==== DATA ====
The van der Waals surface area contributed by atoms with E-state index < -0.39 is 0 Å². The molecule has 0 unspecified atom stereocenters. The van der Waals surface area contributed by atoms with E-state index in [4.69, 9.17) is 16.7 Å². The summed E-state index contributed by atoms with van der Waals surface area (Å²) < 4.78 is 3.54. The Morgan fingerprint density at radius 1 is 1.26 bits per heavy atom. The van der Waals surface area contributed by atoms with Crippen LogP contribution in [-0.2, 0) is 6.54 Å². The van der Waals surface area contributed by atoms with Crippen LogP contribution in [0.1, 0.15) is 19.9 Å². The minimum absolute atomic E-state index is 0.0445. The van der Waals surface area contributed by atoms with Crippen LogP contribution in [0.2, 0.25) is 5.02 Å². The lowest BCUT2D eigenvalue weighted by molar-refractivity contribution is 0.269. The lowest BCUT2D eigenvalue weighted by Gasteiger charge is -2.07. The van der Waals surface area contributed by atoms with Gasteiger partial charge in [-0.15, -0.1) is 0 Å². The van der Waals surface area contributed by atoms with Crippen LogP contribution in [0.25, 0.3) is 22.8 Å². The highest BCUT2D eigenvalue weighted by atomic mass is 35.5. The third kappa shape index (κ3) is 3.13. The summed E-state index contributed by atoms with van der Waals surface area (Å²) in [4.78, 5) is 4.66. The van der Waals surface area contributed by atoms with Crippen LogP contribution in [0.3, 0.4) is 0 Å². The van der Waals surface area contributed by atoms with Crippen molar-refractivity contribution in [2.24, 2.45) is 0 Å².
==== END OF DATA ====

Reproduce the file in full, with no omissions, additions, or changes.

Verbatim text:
The van der Waals surface area contributed by atoms with E-state index < -0.39 is 0 Å². The molecule has 0 unspecified atom stereocenters. The van der Waals surface area contributed by atoms with E-state index in [4.69, 9.17) is 16.7 Å². The summed E-state index contributed by atoms with van der Waals surface area (Å²) < 4.78 is 3.54. The Morgan fingerprint density at radius 1 is 1.26 bits per heavy atom. The van der Waals surface area contributed by atoms with Crippen LogP contribution in [-0.2, 0) is 6.54 Å². The van der Waals surface area contributed by atoms with Crippen LogP contribution in [0.1, 0.15) is 19.9 Å². The minimum absolute atomic E-state index is 0.0445. The van der Waals surface area contributed by atoms with Crippen LogP contribution in [0.2, 0.25) is 5.02 Å². The lowest BCUT2D eigenvalue weighted by molar-refractivity contribution is 0.269. The lowest BCUT2D eigenvalue weighted by Gasteiger charge is -2.07. The van der Waals surface area contributed by atoms with Gasteiger partial charge in [-0.15, -0.1) is 0 Å². The van der Waals surface area contributed by atoms with Crippen LogP contribution in [0.25, 0.3) is 22.8 Å². The highest BCUT2D eigenvalue weighted by atomic mass is 35.5. The third kappa shape index (κ3) is 3.13. The summed E-state index contributed by atoms with van der Waals surface area (Å²) in [4.78, 5) is 4.66. The van der Waals surface area contributed by atoms with Crippen LogP contribution in [0.3, 0.4) is 0 Å². The van der Waals surface area contributed by atoms with Crippen molar-refractivity contribution in [2.24, 2.45) is 0 Å².